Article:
A History of Dyslexia and other Specific Learning Difficulties by
Dr DAVID COWELL BSc MPhil PhD DipPsych PGCE
Dr Cowell is an expert in dyslexia and associated conditions including dysgraphia and dyscalculia. During his 50 year career as a chartered educational psychologist he has worked to help children and adults understand how their own abilities and perceptions differ from others and how they can reach their full potential. It is unfortunate that even today, many parents and teachers are still made anxious by a diagnosis of these conditions and unsure of how to bring out the best in their children.
Dr Cowell is a Chartered Scientist, a Chartered Psychologist (6434) an Associate Fellow of the British Psychological Society and a Member of the Association of Educational Psychologists.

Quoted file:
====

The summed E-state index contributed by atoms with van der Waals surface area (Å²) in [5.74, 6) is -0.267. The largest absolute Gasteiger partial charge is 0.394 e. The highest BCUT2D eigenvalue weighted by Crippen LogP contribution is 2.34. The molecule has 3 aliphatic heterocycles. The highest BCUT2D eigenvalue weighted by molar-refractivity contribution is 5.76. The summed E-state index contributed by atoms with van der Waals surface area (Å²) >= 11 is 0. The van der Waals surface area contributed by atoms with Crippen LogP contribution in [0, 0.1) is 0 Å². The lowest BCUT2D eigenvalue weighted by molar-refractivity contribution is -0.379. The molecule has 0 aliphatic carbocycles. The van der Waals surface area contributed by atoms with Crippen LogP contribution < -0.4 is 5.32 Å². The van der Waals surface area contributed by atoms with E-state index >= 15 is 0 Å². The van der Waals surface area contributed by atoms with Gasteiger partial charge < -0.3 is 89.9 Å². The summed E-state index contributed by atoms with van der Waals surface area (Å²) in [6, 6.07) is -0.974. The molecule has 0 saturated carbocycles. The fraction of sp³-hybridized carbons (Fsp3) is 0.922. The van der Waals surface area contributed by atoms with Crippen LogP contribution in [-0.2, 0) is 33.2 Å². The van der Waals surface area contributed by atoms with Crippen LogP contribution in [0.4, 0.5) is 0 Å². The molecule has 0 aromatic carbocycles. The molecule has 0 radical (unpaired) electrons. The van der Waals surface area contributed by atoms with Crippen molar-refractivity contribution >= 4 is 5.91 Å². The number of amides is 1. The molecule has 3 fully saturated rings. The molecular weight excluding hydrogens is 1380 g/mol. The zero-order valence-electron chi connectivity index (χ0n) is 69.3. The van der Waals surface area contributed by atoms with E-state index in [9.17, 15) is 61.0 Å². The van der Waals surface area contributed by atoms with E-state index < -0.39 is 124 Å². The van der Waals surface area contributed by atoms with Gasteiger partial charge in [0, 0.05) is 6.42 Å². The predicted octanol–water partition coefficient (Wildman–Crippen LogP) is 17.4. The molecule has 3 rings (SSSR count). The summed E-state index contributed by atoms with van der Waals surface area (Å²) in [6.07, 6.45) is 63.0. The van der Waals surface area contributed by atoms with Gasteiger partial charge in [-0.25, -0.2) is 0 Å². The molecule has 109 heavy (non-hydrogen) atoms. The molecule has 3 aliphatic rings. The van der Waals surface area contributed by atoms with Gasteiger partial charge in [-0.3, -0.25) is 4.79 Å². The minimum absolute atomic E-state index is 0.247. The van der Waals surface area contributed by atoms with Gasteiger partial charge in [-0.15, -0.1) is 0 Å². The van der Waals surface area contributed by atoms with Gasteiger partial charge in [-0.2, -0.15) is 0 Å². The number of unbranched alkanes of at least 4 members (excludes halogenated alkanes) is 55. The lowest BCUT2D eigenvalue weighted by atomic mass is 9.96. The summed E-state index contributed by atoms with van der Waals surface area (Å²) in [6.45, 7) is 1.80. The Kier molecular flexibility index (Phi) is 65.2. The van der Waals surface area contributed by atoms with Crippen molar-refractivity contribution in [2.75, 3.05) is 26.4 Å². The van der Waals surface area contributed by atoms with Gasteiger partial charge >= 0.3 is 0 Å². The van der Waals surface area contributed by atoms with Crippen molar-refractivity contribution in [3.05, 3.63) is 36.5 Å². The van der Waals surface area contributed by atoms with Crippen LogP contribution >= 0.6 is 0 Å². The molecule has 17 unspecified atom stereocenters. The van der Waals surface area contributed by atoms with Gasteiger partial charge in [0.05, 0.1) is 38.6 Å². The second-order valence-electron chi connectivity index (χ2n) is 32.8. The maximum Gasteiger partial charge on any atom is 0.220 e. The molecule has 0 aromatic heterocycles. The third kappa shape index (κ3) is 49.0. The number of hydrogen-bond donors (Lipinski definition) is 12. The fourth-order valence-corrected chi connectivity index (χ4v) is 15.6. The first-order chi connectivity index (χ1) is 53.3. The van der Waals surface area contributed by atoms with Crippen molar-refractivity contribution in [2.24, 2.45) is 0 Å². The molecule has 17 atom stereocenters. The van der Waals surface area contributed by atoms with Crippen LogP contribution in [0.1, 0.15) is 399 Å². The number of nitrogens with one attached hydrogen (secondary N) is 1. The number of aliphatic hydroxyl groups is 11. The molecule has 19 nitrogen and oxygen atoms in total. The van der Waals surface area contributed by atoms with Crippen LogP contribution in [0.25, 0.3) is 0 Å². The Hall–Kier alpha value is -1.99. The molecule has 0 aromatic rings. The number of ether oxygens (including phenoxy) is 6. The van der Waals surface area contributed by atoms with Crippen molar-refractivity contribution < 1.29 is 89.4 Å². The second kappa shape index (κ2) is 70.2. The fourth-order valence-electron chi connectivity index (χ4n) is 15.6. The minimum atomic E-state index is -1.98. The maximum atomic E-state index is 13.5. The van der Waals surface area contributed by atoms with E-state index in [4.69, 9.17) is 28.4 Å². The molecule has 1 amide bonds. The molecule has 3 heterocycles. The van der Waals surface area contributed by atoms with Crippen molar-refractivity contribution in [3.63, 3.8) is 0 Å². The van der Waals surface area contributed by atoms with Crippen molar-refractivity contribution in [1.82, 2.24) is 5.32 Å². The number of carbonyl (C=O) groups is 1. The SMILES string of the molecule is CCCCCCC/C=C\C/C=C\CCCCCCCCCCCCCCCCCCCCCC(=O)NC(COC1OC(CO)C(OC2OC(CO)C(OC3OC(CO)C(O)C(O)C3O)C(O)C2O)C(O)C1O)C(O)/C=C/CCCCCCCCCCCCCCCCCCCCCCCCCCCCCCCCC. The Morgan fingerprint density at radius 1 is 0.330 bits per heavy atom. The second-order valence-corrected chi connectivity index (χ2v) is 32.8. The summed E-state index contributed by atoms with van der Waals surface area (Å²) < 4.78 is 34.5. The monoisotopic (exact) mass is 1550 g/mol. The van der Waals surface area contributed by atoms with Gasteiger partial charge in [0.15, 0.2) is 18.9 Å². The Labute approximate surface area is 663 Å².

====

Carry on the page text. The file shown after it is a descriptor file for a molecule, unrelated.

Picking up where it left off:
Dyslexia is just made up!
I was prompted to write this short history of dyslexia and other specific learning difficulties since I continue to speak to parents and adults who are told by people, who should know better, that these are new conditions, recently made up by psychologists and don’t really exist. This assertion is completely untrue. The first scientific papers which describe specific learning conditions were written nearly 150 years ago. We knew about dyslexia when our homes were lit by gas or candles and women did not have the vote.
This report looks back as far as the first report in 1877 and shows how it has been well known in all that time.
What are Specific Learning Difficulties?